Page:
The life of raising a child with special needs can be frustrating and draining. But dealing outsiders is a whole other deal. Whether it is your extended family, friends, church leaders, or neighbors, dealing with outsiders can be extremely frustrating.
Attempting To Make Others Understand Repeatedly
This past week, my wife called me as I was driving to the store. It wasn’t 5 seconds before I redirected home. She was crying. Stephanie is not the crying type either.
She scattered out 4 words between the cries, “They…..just…..don’t…..understand.” She had just gotten off the phone. Her hour phone conversation had left her frustrated and hurt. She repeated it again, “They just don’t understand.”
I won’t go into details about her phone conversation, but honestly, I don’t believe I have to. This is a popular conversation among parents who are raising children with special needs. You might be reading this and had this “they just don’t understand” conversation yesterday, last week, or last month.
The hard part about “they just don’t understand” conversations is the failure in two communication. Do you fail in your communication? Do you fail in your delivery? Do others fail in listening? It could be any or all of those reasons, but the conversation was still unsuccessful, so we think. We try to make them understand, but they still don’t understand.
What makes these conversations worse? It is the repetition. Again and again you feel like you have to explain your situation because they never get it. FRUSTRATING!
Why They Don’t Understand
When trying to make others understand your situation, your challenges, your diagnosis, your family, and your life, there is something getting lost in translation. Think about it, how could they understand? Unless they live the life you live and walk the walk you journey down, there is no way to completely understand.
We attempt to explain and describe situations to others with no success everyday. We draw pictures, tell stories, and describe details, but others still don’t understand. They can’t. But, is our goal really to make others understand any ways?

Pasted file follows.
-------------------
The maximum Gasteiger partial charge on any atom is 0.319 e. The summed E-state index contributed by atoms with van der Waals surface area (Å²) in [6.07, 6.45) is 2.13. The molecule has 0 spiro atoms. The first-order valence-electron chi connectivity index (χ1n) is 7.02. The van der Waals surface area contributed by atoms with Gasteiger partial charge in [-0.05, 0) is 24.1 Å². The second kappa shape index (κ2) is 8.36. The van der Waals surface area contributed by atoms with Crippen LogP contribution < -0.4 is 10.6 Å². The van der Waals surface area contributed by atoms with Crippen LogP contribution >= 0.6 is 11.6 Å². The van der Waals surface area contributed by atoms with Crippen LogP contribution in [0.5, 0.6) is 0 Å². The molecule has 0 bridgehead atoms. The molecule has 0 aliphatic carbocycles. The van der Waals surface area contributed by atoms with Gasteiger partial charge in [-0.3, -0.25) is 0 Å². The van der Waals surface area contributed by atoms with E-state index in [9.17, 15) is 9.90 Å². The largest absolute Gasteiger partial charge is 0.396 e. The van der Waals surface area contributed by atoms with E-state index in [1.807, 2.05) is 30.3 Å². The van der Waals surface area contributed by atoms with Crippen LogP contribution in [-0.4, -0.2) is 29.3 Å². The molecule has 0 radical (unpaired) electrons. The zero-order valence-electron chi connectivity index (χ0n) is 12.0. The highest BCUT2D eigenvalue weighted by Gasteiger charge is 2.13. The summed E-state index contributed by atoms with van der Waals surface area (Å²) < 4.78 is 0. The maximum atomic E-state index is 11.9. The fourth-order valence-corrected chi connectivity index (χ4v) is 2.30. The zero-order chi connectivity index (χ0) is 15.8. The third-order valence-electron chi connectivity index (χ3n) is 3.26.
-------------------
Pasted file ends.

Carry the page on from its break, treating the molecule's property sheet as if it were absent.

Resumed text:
Have you ever asked, “Why am I trying to make others understand?” Is it justification? Is it sympathy? What is it?
No matter what it is, I believe we need to rethink trying to get others to understand our life and challenges.
Jesus – “They Just Don’t Understand”
Matthew 16:9 – “Do you still not understand?”
Matthew 16:11 – “How is it you don’t understand…”
Mark 4:13 – “Don’t you understand this parable?”
Mark 8:17 – “Do you still not see or understand? Are your hearts hardened?”
Mark 8:21 – “Do you still not understand?”
Luke 18:34 – “The disciples did not understand any of this. Its meaning was hidden from them, and they did not know what he was talking about.” (Right before Jesus’ crucifixion.)
Every time I try to make others understand our special life raising our daughter with Down syndrome, I think about Jesus. I wonder how frustrated Jesus got with his disciples after teaching, working, and living with his friends for 3 years and yet they still didn’t understand. Right up to Jesus death, they still didn’t understand. FRUSTRATED!
The disciples didn’t understand because they couldn’t see what Jesus saw. Jesus had to die and be resurrected before they could see through his eyes. It was through faith they were able to understand Jesus finally.
What Jesus Is Teaching Us To Understand
You might be wanting to make others understand your situation, but be patient. Attempt to not be frustrated or angry with them, be patient. They are not seeing your life through your eyes, they can’t. Simply teach them. Teach once, twice, three times, and for 3 years. Invite them to see your world. And remember, be patient.
But there is a warning. Don’t make others understand for your sake. You don’t need justification, you have Jesus. You don’t need sympathy, Jesus has provided. Allow them to understand for their sake, not yours. Take the pressure off yourself because you are already justified, accepted, and loved unconditionally by our Lord and Savior Jesus Christ.
Remember, they won’t understand immediately. Teach and be patient.
Original image courtesy of Gualberto107 / FreeDigitalPhotos.net